- 44. Huang T, Cai YD, Chen L, Hu L, Kong XY, et al.. (2011) Selection of Reprogramming Factors of Induced Pluripotent Stem Cells Based on the Protein Interaction Network and Functional Profiles. Protein Pept Lett.
- 45. Pinna A, Soranzo N, Hoeschele I, de la Fuente A (2011) Simulating systems genetics data with SysGenSIM. Bioinformatics 27: 2459–2462.
- 46. Marbach D, Costello JC, Kuffner R, Vega NM, Prill RJ, et al. (2012) Wisdom of crowds for robust gene network inference. Nat Methods 9: 796–804.
- 47. Prill RJ, Marbach D, Saez-Rodriguez J, Sorger PK, Alexopoulos LG, et al. (2010) Towards a rigorous assessment of systems biology models: the DREAM3 challenges. PLoS One 5: e9202.
- 48. Stolovitzky G, Prill RJ, Califano A (2009) Lessons from the DREAM2 Challenges. Ann N Y Acad Sci 1158: 159–195.
- 49. Ackermann M, Clement-Ziza M, Michaelson JJ, Beyer A (2012) Teamwork: improved eQTL mapping using combinations of machine learning methods. PLoS One 7: e40916.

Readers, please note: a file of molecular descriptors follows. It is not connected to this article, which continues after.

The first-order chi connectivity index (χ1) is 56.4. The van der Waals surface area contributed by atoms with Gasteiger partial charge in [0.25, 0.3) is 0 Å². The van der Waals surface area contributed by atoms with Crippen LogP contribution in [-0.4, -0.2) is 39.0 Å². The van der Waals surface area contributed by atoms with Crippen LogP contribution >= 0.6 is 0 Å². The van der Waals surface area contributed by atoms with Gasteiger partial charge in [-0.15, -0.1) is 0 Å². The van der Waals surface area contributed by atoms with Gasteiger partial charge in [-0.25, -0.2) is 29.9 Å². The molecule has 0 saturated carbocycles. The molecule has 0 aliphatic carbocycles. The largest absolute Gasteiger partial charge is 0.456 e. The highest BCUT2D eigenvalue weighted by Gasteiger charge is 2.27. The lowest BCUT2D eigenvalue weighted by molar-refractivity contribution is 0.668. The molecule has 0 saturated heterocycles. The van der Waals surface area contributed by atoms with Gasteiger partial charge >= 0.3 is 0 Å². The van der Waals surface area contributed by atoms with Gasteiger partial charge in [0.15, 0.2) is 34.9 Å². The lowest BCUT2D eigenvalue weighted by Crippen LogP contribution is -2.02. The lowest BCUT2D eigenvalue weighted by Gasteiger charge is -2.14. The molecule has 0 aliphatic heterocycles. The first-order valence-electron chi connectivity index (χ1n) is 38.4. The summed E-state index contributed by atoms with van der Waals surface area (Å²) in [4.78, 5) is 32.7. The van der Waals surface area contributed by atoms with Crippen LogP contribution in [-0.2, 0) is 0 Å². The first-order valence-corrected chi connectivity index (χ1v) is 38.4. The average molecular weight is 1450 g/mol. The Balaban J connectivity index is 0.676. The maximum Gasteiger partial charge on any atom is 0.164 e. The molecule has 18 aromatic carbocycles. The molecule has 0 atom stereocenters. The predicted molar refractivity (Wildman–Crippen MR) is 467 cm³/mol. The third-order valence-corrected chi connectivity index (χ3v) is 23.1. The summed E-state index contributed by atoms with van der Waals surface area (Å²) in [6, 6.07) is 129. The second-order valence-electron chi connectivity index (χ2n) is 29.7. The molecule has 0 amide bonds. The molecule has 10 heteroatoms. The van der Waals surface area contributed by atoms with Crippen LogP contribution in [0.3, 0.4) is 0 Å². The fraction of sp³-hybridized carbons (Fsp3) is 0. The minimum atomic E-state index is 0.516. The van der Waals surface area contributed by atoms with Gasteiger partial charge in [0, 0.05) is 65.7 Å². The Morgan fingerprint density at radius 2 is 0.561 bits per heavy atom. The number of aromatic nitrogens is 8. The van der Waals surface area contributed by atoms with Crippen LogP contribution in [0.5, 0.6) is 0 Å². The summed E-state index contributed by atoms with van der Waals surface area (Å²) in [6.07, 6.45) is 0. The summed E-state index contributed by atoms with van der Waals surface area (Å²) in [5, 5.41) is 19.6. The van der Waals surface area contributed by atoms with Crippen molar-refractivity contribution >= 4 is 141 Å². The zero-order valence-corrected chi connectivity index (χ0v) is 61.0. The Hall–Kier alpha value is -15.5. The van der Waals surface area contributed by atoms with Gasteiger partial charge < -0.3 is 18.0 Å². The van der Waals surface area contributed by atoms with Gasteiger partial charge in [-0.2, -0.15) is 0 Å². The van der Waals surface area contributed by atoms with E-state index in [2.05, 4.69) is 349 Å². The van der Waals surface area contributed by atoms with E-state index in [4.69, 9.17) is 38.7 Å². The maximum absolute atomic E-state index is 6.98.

- 50. Kendziorski C, Wang P (2006) A review of statistical methods for expression quantitative trait loci mapping. Mamm Genome 17: 509–517.
- 51. Chen M, Kendziorski C (2007) A statistical framework for expression quantitative trait loci mapping. Genetics 177: 761–771.
- 52. Kendziorski CM, Chen M, Yuan M, Lan H, Attie AD (2006) Statistical methods for expression quantitative trait loci (eQTL) mapping. Biometrics 62: 19–27.
- 53. Kumar PT, Vinod PT, Phoha VV, Iyengar SS, Iyengar P (2011) Design of a smart biomarker for bioremediation: a machine learning approach. Comput Biol Med 41: 357–360.